Using Cross Join:

Using cross join is an efficient way especially when dealing with larger data sets. Cross joining the table with itself causes every row from the left table (a) to be joined to every row in the right table (b). Where clause ensures that join is performed only when Yr from the right table (b) is less than yr from the left table (a). Yr, SaleAmount from left table (a) in the select clause return Yr and SaleAmount. Sum(b.SaleAmount) returns running total.

SELECT a.Yr,
a.SaleAmount
,SUM(b.SaleAmount) AS RunningTotal
FROM #YrSales a
CROSS JOIN #YrSales b
WHERE (b.Yr <= a.Yr)
GROUP BY a.Yr,a.SaleAmount
ORDER BY a.Yr,a.SaleAmount

To better understand, execute the following queries one at a time:

SELECT
a.Yr,
a.SaleAmount
FROM
#YrSales a
CROSS JOIN
#YrSales b

SELECT
a.Yr,
a.SaleAmount
FROM
#YrSales a
CROSS JOIN
#YrSales b
GROUP BY
a.Yr,a.SaleAmount

SELECT
a.Yr,
a.SaleAmount
,SUM(b.SaleAmount) RunningTotal
FROM
#YrSales a
CROSS JOIN
#YrSales b
WHERE (b.Yr <= a.Yr)
GROUP BY
a.Yr,a.SaleAmount
ORDER BY
a.Yr,a.SaleAmount

SQL Server Views

This post is first of yet to come long series on basic concepts of SQL Server. I’ll begin with basic 101 introduction to SQL Server views. I wouldn’t recommend reading any further if you are an experienced sql server’er. I value your time 🙂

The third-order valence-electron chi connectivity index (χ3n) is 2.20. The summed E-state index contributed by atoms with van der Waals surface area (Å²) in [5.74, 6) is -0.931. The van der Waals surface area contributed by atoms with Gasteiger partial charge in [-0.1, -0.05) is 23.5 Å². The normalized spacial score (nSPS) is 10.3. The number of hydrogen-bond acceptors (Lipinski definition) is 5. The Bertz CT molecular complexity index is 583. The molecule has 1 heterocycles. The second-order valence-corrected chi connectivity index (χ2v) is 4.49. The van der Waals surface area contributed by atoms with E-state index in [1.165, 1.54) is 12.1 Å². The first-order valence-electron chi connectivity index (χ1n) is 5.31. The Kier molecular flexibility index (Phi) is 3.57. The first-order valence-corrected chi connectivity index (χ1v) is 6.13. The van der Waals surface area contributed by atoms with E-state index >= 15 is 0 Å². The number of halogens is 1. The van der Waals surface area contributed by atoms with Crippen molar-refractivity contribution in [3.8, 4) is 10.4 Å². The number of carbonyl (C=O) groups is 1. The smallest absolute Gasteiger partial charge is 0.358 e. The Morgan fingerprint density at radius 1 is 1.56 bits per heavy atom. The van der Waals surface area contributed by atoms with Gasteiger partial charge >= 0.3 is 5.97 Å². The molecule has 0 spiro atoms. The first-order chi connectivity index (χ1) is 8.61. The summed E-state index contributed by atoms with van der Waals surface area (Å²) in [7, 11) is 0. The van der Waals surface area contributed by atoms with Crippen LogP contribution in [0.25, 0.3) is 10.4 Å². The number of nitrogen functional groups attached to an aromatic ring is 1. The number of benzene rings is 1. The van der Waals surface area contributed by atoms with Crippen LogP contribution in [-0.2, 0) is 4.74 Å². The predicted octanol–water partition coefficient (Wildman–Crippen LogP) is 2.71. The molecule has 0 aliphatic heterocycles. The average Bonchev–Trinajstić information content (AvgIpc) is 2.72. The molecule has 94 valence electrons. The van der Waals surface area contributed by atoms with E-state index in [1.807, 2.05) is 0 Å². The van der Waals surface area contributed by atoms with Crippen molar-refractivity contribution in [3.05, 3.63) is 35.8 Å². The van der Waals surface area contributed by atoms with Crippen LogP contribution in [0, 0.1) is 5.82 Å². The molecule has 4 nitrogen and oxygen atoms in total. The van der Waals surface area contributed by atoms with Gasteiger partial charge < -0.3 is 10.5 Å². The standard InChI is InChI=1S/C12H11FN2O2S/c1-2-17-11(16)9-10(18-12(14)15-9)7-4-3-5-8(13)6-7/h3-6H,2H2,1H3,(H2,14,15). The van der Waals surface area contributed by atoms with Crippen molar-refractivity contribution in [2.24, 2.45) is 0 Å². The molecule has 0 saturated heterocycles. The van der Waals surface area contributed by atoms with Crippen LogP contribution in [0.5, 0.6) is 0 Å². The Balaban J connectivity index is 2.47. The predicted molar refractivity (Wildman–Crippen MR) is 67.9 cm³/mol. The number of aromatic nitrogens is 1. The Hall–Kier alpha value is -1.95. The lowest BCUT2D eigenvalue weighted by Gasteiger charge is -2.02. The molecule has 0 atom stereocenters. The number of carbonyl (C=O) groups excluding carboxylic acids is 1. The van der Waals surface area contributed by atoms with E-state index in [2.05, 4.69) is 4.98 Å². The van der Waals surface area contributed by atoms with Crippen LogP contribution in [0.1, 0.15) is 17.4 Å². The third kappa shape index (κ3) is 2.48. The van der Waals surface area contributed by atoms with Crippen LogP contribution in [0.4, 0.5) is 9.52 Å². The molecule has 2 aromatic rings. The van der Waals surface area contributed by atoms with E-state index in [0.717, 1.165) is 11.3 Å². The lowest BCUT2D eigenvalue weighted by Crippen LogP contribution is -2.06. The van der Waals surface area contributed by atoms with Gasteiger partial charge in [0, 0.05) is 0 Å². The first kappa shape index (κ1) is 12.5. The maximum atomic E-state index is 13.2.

What are views?

  • virtual tables
  • named select statements

Where are views used?

  • to simplify underlying data model for users
  • to implement security mechanism
  • anywhere a table is expected

How to create views?

Create View t-sql command is used to create a view. Following is a sample from AdventureWorks database. Views are defined by the underlying query (select statement that creates it). Views contain rows and columns that were returned by the underlying query.

CREATE VIEW dbo.[vEmployee]
AS
SELECT
c.[FirstName]
, c.[LastName]
, [StateProvinceName] = sp.[Name]
, [CountryRegionName] = cr.[Name]
FROM
[HumanResources].[Employee] e
INNER JOIN [Person].[Contact] c
ON c.[ContactID] = e.[ContactID]
INNER JOIN [HumanResources].[EmployeeAddress] ea
ON e.[EmployeeID] = ea.[EmployeeID]
INNER JOIN [Person].[Address] a
ON ea.[AddressID] = a.[AddressID]
INNER JOIN [Person].[StateProvince] sp
ON sp.[StateProvinceID] = a.[StateProvinceID]
INNER JOIN [Person].[CountryRegion] cr
ON cr.[CountryRegionCode] = sp.[CountryRegionCode]

A select query can be used to retrieve data from the view.

SELECT * FROM dbo.vEmployee

If you are following along and executing the scripts so far you will notice that selecting from a view will return a result set (rows and columns).

How are views stored?

Unlike tables, contents of a view aren’t physically stored. Only the underlying query is given a name and saved on the server. Okay Mr.Genius, if the contents of a view are not saved how did selecting a view return data? I am glad you asked.